by FN Dish Editor in Community, Food Network Chef, April 13th, 2012
by Pat and Gina Neely in Events, Food Network Chef, April 12th, 2012
Country music star Trisha Yearwood invites y’all into her Nashville kitchen starting tomorrow morning (10:30am/9:30c) on Food Network. She’ll cook up Southern favorites, share stories and keep her door open for family and friends.
Yesterday, Food Network Facebook, Twitter and Google+ fans got the chance to ask Trisha about her favorites, like Sunday meals, comfort foods and potluck pleasers.
@paint_it_golden on Twitter asked: What’s your favorite dish to cook on a regular basis?
TY: Basic stuff like spaghetti and black-bean lasagna.
@kongatoast on Twitter asked: What’s your favorite Sunday meal?
TY: Having roast beef, rice and gravy always reminds me of Sundays growing up.
Ann Garvin on Facebook asked: How do you plan out your weekly menu?
TY: Haha! I don’t. I have good intentions, but I never seem to plan ahead.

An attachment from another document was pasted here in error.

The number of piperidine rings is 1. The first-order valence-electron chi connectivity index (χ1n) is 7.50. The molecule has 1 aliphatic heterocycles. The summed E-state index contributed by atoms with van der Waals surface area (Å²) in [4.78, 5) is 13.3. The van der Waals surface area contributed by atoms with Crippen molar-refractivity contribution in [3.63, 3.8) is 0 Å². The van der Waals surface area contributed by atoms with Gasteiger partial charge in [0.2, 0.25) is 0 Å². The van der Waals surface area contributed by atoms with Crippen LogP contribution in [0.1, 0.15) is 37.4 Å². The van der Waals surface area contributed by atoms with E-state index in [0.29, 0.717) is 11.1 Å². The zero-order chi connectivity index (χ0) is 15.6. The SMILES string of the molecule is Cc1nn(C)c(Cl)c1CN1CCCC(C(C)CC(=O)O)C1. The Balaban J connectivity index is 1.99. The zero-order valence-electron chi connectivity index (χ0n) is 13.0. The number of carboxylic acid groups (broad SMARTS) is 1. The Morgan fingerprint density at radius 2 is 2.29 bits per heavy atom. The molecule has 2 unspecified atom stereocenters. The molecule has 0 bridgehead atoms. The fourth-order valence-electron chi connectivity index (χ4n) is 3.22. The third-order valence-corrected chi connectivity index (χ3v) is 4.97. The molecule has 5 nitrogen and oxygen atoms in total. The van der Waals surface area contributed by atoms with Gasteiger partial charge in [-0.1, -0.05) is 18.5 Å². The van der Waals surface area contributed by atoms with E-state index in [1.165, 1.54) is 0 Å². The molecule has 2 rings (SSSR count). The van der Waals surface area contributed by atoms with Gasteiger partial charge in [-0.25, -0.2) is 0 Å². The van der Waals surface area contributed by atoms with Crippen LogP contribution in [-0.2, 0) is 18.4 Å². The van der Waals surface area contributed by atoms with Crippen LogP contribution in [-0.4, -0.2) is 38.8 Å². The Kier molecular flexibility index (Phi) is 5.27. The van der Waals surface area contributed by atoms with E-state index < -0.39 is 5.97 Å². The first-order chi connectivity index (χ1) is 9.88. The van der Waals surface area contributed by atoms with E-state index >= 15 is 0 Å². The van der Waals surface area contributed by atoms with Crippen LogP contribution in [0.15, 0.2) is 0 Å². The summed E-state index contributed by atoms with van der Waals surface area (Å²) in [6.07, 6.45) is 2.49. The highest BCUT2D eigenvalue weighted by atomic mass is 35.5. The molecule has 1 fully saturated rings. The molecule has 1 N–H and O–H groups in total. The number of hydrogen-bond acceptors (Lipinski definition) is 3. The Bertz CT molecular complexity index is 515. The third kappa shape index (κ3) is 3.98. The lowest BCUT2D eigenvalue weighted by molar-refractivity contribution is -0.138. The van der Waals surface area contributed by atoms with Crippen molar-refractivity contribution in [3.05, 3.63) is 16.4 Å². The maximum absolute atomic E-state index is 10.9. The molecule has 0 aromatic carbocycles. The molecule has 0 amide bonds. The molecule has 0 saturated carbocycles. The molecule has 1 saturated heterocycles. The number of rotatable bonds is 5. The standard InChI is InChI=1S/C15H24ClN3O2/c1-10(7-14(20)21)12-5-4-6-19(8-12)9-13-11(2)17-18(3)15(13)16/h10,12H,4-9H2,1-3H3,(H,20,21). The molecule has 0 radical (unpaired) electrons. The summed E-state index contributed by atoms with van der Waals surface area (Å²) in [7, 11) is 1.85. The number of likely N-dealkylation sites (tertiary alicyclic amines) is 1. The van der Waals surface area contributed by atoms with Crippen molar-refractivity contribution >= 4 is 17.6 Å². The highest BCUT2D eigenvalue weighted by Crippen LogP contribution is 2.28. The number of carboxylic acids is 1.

by FN Dish Editor in Food Network Chef, Shows, April 10th, 2012
We thought we had done and seen it all, but the past few days have been a whirlwind of great memories. It all started Saturday night: It was our daughter Shelbi’s junior prom, and she looked as beautiful as her mom as she left to enjoy her amazing and memorable night.
As the sun came up on Easter Sunday morning, we got up and started packing for our flight to Washington, D.C., to attend the annual White House Easter Egg Roll. As soon as we landed, we were like kids on Christmas morning. We arrived at our hotel and turned in early so we would be ready to roll first thing the next day.
The car arrived promptly at our hotel at 8 a.m. Monday, and it was only then that our excitement started to turn to nerves. We were going to the White House. Not just for a group tour, but to meet the first lady as her official guests at the White House Annual Easter Egg Roll. We were also invited to host two cooking demonstrations for all of the guests, as well as the first family — that’s enough to give anyone a bubbly stomach.
by Sarah De Heer in Food Network Chef, Shows, April 9th, 2012
Yesterday on FN Dish, we broke down the first episode of Chopped All-Stars for you, including an interview with runner-up Marc Forgione.